Researchers from the University of Maryland warned that more cholera outbreaks may occur in the future due to the global effects of climate change, Live Science reported.
The researchers pointed out that the constant change in weather patterns could create ideal environments for the spread of bacteria.
Led by University of Maryland researcher Rita Colwell, the team conducted the study by analyzing the 40-year history of cholera outbreaks in different countries. The researchers then used the data collected and compared it to the weather patterns in the regions affected by the epidemic.
The researchers presented their findings during the 47th American Geophysical Union conference held in San Francisco, California.
Colwell's team explained that the cholera disease develops from the Vibrio cholerae organism. This bacterium thrives in wet areas and those with poor sanitary conditions.
Based on the researcher's analysis on outbreaks and weather patterns, they discovered that the disease is more likely to spread in regions that experience both hot temperatures and a high volume of precipitation. They also noted that these two weather patterns contribute in escalating the chances of an epidemic.
Periods of heavy rainfall create more areas where the bacterium can flourish. The developed cholera bacteria then remain in bodies of water that have become stagnant due to the dry season.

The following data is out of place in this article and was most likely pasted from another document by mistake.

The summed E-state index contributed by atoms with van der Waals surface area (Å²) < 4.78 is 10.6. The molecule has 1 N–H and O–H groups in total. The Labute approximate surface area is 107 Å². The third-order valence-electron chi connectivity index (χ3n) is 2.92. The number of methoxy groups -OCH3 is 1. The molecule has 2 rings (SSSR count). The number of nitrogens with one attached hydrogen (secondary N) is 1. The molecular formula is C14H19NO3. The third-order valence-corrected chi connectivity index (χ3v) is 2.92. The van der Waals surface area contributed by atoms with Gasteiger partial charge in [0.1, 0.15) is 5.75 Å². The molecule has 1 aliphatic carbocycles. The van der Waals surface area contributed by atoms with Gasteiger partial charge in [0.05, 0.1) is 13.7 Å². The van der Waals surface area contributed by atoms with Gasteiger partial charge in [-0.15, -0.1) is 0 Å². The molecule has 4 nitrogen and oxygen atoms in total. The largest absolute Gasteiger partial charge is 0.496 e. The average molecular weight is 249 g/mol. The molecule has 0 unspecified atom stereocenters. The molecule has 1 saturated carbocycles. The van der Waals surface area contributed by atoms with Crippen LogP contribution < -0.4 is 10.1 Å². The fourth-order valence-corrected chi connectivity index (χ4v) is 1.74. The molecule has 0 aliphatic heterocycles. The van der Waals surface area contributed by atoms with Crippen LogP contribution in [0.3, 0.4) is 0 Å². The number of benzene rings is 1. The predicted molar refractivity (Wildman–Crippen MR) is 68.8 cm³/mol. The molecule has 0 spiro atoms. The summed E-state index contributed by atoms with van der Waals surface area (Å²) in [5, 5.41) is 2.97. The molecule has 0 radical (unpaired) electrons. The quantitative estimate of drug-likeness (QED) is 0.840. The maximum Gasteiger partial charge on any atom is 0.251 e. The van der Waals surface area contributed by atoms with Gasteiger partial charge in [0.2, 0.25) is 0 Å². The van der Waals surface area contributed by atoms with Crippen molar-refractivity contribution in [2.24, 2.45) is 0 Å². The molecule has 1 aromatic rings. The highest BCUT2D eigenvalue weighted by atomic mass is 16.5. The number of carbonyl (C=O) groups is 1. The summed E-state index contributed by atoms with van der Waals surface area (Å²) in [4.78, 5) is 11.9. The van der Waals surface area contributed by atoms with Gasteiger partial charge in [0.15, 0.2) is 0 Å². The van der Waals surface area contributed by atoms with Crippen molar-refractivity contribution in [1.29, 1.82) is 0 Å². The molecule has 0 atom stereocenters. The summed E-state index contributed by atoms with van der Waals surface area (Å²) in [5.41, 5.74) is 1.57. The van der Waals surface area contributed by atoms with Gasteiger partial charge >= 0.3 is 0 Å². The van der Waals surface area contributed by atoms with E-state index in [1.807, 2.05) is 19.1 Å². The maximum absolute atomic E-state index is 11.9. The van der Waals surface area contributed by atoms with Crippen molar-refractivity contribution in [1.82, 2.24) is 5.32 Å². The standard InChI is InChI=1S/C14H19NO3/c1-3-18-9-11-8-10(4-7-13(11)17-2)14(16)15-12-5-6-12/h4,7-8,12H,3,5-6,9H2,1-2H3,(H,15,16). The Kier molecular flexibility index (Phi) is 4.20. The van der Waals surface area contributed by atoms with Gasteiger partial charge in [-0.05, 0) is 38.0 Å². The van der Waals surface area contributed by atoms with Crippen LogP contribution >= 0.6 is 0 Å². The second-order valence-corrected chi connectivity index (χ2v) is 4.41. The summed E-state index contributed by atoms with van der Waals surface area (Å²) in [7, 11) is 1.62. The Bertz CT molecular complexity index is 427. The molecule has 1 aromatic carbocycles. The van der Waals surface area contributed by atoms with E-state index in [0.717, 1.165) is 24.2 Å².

However, due to flooding brought by heavy rainfall, the bacteria can spread to other areas and cause an outbreak.
Because of these conditions, researchers strongly believe that the number of cholera outbreaks in the future will increase since different parts of the world are already experiencing extreme weather changes.
As a solution, the team partnered with National Aeronautics and Space Administration (NASA) to use the agency's Gravity Recovery and Climate Experiment (GRACE) satellites. Using GRACE, they will be able to track drastic weather changes to predict if a cholera outbreak will occur.
"This is a paradigm shift in our interpretation of cholera epidemiological data," Colwell said during a press release after the conference. "For the first time, hydrological and climatological data are being incorporated in our understanding of the outbreaks."
The researchers noted that through NASA's technology, they will be able to very if an epidemic will develop two to four months in advance. This will provide local governments and institutions enough time to conduct necessary steps to prepare for an outbreak or prevent it from happening completely.